By Tom Ballard, Chief Alliance Officer, PYA
What stories are capturing the sporting news headlines these days?
For sure, it is the just concluded Olympics as well as the pending conference realignments that might occur following the addition of Texas and Oklahoma into the Southeastern Conference. While acknowledging those, one might also argue that the topic that has captured the most attention and will continue to do so in the months ahead goes by a three-letter acronym – NIL.
That’s short for “Name, Image, and Likeness,” a combination of rules changes by the National Collegiate Athletic Association and new laws in many states that opened the door for college athletes to sell the rights to their names, images, and likenesses for the first time. In the State of Tennessee, legislation that was passed by the recently adjourned General Assembly and codified as Public Chapter 400 becomes effective January 1, 2022.
Those who are regular listeners to sports talk radio shows are no doubt very familiar with NIL and a recent speech by Alabama Coach Nick Saban where he was quoted as saying that the school’s starting quarterback is weighing offers that could approach seven figures (see article here). That’s before he’s played his first game as a starter.
Knowing that unsuspecting students could be taken advantage of, there’s a collaboration underway among several entities at the University of Tennessee, Knoxville (UTK) to help address NIL in a unique and sustainable way for those that it could most benefit.
“It’s more than just monetizing a Twitter account,” said Lynn Youngs, Executive Director of the Anderson Center for Entrepreneurship and Innovation in the UTK Haslam College of Business. “It’s about building a sustainable business around the value of their name, image, and likeness.”
Youngs has been working with the Thornton Center at UTK and the College of Communication and Information to develop a brand-new course that will be offered this fall when classes start Wednesday. BUAD 399 Special Topics, as the course is officially known, is not just for student athletes, but any students who might be able to capitalize on their NIL.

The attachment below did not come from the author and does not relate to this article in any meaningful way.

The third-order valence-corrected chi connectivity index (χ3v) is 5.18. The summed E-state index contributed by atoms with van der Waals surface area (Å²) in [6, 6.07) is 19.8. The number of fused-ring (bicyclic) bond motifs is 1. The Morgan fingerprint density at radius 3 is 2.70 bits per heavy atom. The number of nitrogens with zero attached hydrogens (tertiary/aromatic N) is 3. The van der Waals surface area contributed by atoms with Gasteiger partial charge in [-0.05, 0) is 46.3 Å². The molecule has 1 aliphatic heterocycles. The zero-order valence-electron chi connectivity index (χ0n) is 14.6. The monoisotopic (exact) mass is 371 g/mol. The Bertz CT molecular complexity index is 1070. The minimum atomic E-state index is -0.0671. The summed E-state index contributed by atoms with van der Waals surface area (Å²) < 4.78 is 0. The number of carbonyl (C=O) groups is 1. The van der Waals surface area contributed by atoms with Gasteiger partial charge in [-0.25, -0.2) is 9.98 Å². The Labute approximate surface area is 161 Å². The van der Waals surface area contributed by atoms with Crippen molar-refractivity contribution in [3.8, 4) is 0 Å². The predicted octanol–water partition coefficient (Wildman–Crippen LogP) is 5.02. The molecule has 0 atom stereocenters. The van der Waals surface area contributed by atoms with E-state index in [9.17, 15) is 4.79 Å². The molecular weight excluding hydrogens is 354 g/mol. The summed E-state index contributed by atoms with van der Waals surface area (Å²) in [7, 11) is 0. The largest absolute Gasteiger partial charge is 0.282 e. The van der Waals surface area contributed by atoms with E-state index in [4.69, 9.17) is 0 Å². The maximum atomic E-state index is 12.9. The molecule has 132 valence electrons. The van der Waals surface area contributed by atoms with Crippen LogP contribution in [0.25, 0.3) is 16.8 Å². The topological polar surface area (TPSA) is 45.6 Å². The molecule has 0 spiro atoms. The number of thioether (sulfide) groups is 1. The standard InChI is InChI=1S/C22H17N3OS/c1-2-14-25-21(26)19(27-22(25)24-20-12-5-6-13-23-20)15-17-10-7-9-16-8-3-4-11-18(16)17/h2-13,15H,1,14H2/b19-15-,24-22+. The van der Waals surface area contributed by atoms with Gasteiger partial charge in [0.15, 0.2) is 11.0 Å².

“It will be just as appropriate for musicians and artists who are interested in capitalizing on their followers and launching a business as it is for student athletes,” he says. “UT wants to be out front on NIL, not following others. We want students to learn how to create a business, not just capitalize on NIL. It (the UTK approach) is intended to be a unique and differentiated offering.”
Youngs expects 60 to 75 students to register for the course that will have 75-minute sessions each Tuesday and Thursday during the Fall Semester. The course is expected to be offered again in the Spring Semester and possibly during the mini-term that will be held between Fall and Spring Semesters as well as over the summer. The team-taught course is targeted toward juniors and seniors initially, with plans to bring other underclassmen into the course as time goes by.
The NIL course is the latest offering in the evolution of an interdisciplinary collaboration around entrepreneurial offerings for students that began in 2013. Youngs, who has been involved in all of those efforts, first alerted us to the emerging plans for a minor in entrepreneurship that we described in this August 2013 teknovation.biz article. Eighteen months later, the UTK Faculty Senate gave its approval, as noted in this teknovation.biz article from February 2015, and the minor was implemented that fall.
“Seven colleges are now contributing courses to the E-Minor,” Youngs said. It is a 15-credit hour program that is described here, and this new NIL course will earn credit hours toward the minor degree.